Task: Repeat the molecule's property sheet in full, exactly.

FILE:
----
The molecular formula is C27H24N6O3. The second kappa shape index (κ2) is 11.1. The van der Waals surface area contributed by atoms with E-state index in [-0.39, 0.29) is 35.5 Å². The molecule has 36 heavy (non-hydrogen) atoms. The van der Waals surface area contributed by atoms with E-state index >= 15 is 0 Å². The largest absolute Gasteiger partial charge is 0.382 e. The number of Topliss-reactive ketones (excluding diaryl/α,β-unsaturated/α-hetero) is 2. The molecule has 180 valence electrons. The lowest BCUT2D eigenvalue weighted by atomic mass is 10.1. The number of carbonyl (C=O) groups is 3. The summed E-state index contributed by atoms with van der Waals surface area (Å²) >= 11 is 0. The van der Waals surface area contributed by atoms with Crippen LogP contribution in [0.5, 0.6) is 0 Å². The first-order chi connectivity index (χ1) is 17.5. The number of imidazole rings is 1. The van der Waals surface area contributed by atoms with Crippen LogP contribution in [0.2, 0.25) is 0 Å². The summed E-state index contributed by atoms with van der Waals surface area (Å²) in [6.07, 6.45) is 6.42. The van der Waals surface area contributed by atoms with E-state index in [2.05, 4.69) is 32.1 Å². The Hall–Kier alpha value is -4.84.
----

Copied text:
The molecular formula is C27H24N6O3. The second kappa shape index (κ2) is 11.1. The van der Waals surface area contributed by atoms with E-state index in [-0.39, 0.29) is 35.5 Å². The molecule has 36 heavy (non-hydrogen) atoms. The van der Waals surface area contributed by atoms with E-state index >= 15 is 0 Å². The largest absolute Gasteiger partial charge is 0.382 e. The number of Topliss-reactive ketones (excluding diaryl/α,β-unsaturated/α-hetero) is 2. The molecule has 180 valence electrons. The lowest BCUT2D eigenvalue weighted by atomic mass is 10.1. The number of carbonyl (C=O) groups is 3. The summed E-state index contributed by atoms with van der Waals surface area (Å²) >= 11 is 0. The van der Waals surface area contributed by atoms with Crippen LogP contribution in [0.5, 0.6) is 0 Å². The first-order chi connectivity index (χ1) is 17.5. The number of imidazole rings is 1. The van der Waals surface area contributed by atoms with Crippen LogP contribution in [0.2, 0.25) is 0 Å². The summed E-state index contributed by atoms with van der Waals surface area (Å²) in [6.07, 6.45) is 6.42. The van der Waals surface area contributed by atoms with E-state index in [2.05, 4.69) is 32.1 Å². The Hall–Kier alpha value is -4.84.